My mother, bless her heart, really could have boned me after I moved out, but she chose the kinder road. Not only did she let me keep The Ruster, she maintained the insurance. Without transportation I would've been dead in the water right at the start. On top of that, she gave me her long-since-retired kitchen table and two chairs (I just retired it a year ago) and a few cooking implements. Angry as she was with me for leaving, she still couldn't let me sink like a rock. That's a mom's love.
So, thanks to Mom, I had a kitchen table and chairs. Later, her boss (who was also my boss after high school) donated a rather nice recliner to the cause as well. I had no bedroom furniture, not even a bed. I spent a week or so sleeping on the floor before I reluctantly dragged my aching 23-year-old back to the mall, opened a Sears account, and charged a bed.
Despite all that, I was broke the minute I moved in. I used every ounce of savings I had for the security deposit, first month's rent, basic foodstuffs, and things like bath towels and a few kitchen gadgets (can opener a must!). DEB, my yet-to-be mother-in-law, blessed me with a shiny-new set of nonstick cookware and a glass stovetop coffee percolater (that I never mastered), and she fed me dinners at their house on a weekly basis.
Within a matter of weeks, my coworker noticed my "ehh" lunches and started supplementing my diet with home-baked goodies, lucky me. Her "Blewish" (Jewish blueberry) cake was probably one of the best things I ever ate. In return, I had a small role in introducing her daughter to The Oracle's best friend, and they married a year after we did.
I'd been moved out for all of a week when I went shopping for Mom's Mother's Day gift. I was in a funky little novelty shop giggling over an artificial rubber plant made out of condoms and wondering if I could get away with such a thing on my desk when someone picked my wallet out of my purse (ironically the same purse I bought for Jenny's last birthday; how depressing is that?). There went Mom's gift and my grocery money. That's what I get for shopping in that neighborhood. The lucky part is that my ID and my maxed-out credit cards were in a separate folder.
Not only was I starving financially, I was starved for affection. One thing I quickly learned was that I did not like living totally alone. I don't mind being away from other people (shoot, I relish the rarest moments of solitude now), but I hated not having a pet of any kind. When I was a kid, we always had a number of critters, so being petless was foreign to me. It was totally depressing. Working all day and coming home to an echoey, empty apartment without so much as a fish in a bowl to greet me kind of -- no -- thoroughly sucked. Sure, I had the neighbors downstairs, but it wasn't the same. I really missed my German Shedder.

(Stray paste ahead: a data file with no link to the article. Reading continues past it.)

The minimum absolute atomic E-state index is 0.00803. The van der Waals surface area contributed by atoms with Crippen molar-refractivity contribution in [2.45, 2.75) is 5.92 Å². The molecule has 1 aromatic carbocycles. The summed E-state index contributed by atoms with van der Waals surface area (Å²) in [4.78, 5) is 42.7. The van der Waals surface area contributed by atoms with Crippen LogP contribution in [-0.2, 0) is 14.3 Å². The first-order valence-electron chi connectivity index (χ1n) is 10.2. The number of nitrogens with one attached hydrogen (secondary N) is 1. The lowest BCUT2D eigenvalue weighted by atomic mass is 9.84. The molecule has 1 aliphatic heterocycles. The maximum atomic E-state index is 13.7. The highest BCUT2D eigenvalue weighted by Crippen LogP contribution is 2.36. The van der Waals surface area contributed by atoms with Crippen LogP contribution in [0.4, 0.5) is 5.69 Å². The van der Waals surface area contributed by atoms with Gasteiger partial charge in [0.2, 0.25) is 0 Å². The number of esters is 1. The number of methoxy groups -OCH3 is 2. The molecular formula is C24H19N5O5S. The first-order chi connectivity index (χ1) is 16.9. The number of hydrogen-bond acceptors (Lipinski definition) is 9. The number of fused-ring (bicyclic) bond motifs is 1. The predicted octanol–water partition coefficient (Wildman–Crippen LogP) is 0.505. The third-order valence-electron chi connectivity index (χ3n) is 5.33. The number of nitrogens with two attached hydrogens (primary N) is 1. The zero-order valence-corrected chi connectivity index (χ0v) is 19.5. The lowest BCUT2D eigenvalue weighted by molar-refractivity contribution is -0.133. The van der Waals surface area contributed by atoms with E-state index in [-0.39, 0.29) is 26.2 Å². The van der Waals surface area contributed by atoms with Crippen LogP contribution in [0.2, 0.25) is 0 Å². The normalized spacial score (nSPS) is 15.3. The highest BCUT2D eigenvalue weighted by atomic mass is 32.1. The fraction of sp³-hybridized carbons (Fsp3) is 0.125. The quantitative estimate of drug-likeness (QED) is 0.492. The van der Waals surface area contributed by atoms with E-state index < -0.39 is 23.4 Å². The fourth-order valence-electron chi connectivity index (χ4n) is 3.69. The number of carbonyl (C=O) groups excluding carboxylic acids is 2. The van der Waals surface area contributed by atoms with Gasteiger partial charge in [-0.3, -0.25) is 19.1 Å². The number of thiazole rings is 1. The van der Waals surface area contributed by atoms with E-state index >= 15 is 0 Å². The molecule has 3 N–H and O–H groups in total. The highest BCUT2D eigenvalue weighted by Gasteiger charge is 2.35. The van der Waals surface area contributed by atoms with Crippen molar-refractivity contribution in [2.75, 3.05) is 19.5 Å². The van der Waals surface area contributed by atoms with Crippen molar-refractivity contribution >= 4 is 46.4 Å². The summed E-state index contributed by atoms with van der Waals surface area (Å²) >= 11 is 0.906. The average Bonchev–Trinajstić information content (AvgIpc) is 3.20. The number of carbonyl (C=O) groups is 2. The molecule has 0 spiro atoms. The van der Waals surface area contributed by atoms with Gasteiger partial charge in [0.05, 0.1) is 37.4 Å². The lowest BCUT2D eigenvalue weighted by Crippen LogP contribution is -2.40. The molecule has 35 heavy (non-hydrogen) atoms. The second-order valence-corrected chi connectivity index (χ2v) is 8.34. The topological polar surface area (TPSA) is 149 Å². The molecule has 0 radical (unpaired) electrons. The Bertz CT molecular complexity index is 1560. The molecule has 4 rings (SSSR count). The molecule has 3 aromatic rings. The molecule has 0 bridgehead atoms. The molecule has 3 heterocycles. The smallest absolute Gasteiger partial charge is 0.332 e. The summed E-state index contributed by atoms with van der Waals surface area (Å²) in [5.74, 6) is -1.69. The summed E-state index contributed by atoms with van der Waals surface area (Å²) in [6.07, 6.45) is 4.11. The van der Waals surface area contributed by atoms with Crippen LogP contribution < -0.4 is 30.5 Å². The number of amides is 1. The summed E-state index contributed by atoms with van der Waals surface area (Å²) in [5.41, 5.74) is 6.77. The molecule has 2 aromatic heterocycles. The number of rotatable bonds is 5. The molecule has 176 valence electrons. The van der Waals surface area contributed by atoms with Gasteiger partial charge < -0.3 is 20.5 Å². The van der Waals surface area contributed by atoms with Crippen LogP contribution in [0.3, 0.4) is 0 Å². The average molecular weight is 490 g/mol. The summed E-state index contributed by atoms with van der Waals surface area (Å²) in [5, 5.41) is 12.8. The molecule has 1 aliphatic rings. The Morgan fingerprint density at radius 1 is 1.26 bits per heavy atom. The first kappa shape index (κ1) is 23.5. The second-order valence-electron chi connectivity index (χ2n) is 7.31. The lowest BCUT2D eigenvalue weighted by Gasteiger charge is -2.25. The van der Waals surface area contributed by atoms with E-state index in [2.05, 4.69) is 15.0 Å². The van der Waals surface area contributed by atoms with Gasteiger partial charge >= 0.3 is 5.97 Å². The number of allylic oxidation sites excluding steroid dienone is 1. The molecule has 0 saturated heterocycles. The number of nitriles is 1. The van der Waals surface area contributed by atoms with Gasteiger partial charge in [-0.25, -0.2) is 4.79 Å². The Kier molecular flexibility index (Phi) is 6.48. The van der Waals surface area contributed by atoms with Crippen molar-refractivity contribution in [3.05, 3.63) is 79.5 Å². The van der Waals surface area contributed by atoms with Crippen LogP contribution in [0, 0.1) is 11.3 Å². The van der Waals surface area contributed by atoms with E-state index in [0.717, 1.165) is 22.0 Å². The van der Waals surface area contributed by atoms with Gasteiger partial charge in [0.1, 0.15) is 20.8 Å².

I am not equating him with a dog by any means, but my weekends with The Oracle were precious and wonderful. He often stayed over Friday and/or Saturday nights. Mom would've choked if she knew that. I know most mothers suspect that their kids are fooling around and keep a don't-ask-don't-tell frame of mind, but my mother was in emphatic, delusional denial when it came to the possibility that her youngest child might no longer be... umm... pure.
How she learned otherwise is best left for another day.
Anyway, our behavior was not as rabbit-like as you might assume. I remember many mornings spent in tenacious tickle battles or wrestling matches. One Friday night after playing basketball with his friends, The Oracle arrived at my apartment, laboriously thumping up the stairs with a swollen, blown-out ankle. We spent that night and the next hanging out and keeping his foot up. Another Saturday we spent over an hour in a heated water-gun fight.
Well, one thing I quickly learned was that my downstairs neighbors loved bacon and marijuana on the weekends, not necessarily in combination. Depending on the time of day, you could easily detect their pot or cooking aromas drifting upward through the vents and the unsealed cracks around the sheet of plywood at the bottom of the stairs which loosely separated our apartments. Still, as neighbors go, they were very nice.
The really embarrassing part is not realizing (until we talked about it as I moved out) that if we could smell their pot and bacon, they could hear everything going on upstairs. I can only imagine what all that screaming and laughter must've sounded like.
In November, The Oracle proposed. God bless him, he actually went to my mother and asked permission to marry me. Her refusal wouldn't have stopped us, but he extended the courtesy of asking just the same. When I came home wearing the ring, my mother's first words on the matter were, "move home and save your money."
By January, economics forced me into taking a higher-paying job as a 9-1-1 operator. That job involved shift work and weekends. My credit was starting to bomb, and I secretly knew my mom had the right idea. The Oracle and I had already set a date for July. I broke my lease and moved out on Valentine's Day, figuring we could survive five months of Mom's ill will toward The Oracle. Funny, but I don't remember exactly how I got my bigger stuff into the storage unit. We might've borrowed someone's truck. I do remember, though, stuffing the last of my belongings into the Ruster with barely enough room for me to drive, and reluctantly leaving the recliner from my old boss behind. It was dated, it was a weird shade of butterscotch, but I really liked that chair, and I hated leaving it for the landlord.
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